Once over age 65 you must satisfy a work-force participation test in order to be eligible to contribute either concessional or non-concessional contributions to a superannuation fund.

For the 2015/16 financial year you can only make contributions to your fund provided that you are able to substantiate employment or self-employment of at least 40 hours in 30 consecutive days at any time during the financial year before you make the contribution.

No additional contributions can be made once you have reached age 75, aside from limited circumstances where you receive employer superannuation guarantee (SG) payments or under an industrial award or agreement.

 

Reportable Fringe Benefits & Superannuation Contributions

When preparing PAYG Payment Summaries for employees, ensure that you disclose:

  • Fringe Benefits; and
  • Reportable Employer Superannuation Contributions (RESCs)

Failure to correctly report these items can result in ATO penalties for the employer.

 

Reportable Employer Superannuation Contributions* (RESCs)

RESCs must be shown on an employee’s PAYG Payment Summary for 2015/2016.

Include all salary sacrifice superannuation contributions which an employee has negotiated to be withheld from their gross “pre-tax” salary.

Exclude the compulsory 9.50% Superannuation Guarantee (SG) amount from RESCs.

Include contributions by directors of companies who have superannuation paid on their behalf, but only the amount over and above 9.50% of their salary.

Ensure that if an employee or director sacrifices 100% of their salary as superannuation contributions, they must still receive a PAYG Payment Summary showing the RESC amount even though no salary may have been paid or PAYG withheld during the year.

 

SuperStream

All employers must now comply with SuperStream requirements.

Under SuperStream, employers are required to make super contributions on behalf of their employees by submitting data and payments electronically in a single transaction.

For those businesses who are yet to adopt SuperStream it is important that you act quickly to ensure you have enough time to collect employee data and enter it into your system to ensure you are compliant by the implementation deadline of 30 June 2016.

 

Superannuation Co-Contribution

If you have made a voluntary after-tax contribution, you may be eligible to receive a co-contribution from the Government if you are less than 71 years of age and earn less than $50,454.

The amount received is 50% of every $1 contributed up to a maximum of $500. The amount gradually reduces for incomes over $34,454 until phases out completely at $50,454.

 

Spouse Contribution

If your spouse has an adjusted taxable income of less than $13,800 pa and you make a non-concessional contribution of up to $3,000 to his/her superannuation fund, a tax offset of 18% is available.  Note that these contributions count towards their non-concessional contribution cap.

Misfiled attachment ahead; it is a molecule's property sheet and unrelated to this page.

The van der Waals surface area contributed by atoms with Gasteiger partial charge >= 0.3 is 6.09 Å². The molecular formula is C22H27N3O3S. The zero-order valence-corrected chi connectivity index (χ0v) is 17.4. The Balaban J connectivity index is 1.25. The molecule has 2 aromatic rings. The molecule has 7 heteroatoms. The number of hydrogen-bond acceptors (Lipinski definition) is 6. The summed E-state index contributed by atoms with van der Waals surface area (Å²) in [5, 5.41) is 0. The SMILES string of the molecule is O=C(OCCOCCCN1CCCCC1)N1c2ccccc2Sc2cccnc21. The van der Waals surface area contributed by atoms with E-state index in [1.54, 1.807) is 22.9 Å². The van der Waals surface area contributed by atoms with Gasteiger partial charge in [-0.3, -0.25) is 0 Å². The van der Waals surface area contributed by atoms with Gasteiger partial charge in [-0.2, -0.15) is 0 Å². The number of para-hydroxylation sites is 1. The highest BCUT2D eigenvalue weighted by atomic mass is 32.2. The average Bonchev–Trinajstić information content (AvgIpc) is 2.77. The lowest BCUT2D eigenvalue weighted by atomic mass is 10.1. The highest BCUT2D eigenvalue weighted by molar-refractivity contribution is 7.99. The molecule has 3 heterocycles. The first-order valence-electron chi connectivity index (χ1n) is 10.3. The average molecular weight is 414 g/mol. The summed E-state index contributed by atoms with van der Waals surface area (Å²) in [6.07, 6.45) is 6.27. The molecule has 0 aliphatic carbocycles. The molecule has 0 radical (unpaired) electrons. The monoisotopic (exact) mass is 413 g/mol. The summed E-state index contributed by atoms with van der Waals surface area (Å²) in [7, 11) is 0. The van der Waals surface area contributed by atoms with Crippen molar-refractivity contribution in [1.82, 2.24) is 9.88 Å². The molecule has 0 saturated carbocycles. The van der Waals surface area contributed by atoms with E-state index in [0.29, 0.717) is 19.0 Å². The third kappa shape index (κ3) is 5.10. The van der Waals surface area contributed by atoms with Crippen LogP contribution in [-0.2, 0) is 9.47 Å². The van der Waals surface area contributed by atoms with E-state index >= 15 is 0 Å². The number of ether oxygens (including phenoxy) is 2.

Minimum pension drawings

If you are drawing a pension or transition to retirement income stream from your superannuation fund, you must withdraw the minimum required pension amount before Thursday, 30 June 2016. This will ensure that the earnings on your investments supporting the income stream remain tax free.

 

SELF MANAGED SUPERANNUATION FUNDS (SMSFs)

  

Leasing to related business

Where your SMSF is leasing premises to your business, ensure that all rent has been paid up to date and on an arms length basis. If the lease contains a rental review clause, this may also need to be addressed.

 

Artwork and Collectables

Self managed superannuation funds are allowed to own collectables and personal use assets, such as artworks, jewellery, coins, antiques and memorabilia; however the investment must be for genuine retirement purposes and not provide any present day benefit to the members.  There are a number of rules in relation to these assets:

  • They cannot be leased to or used by a related party of the fund;
  • They must not be stored or displayed at the private residence of any related party of the fund;
  • Trustees are required to make a written record of the reasons for the decision on where to store the asset; and
  • These assets must be insured in the name of the fund within 7 days of acquisition.

For collectables and personal use assets that were owned by an SMSF prior to 1 July 2011 the trustees have until 30 June 2016 to comply with these rules.

 

Should you have any questions in regards to superannuation obligations prior to 30 June please contact your usual Hanrick Curran adviser or speak with Clive Todd on 07 3218 3900.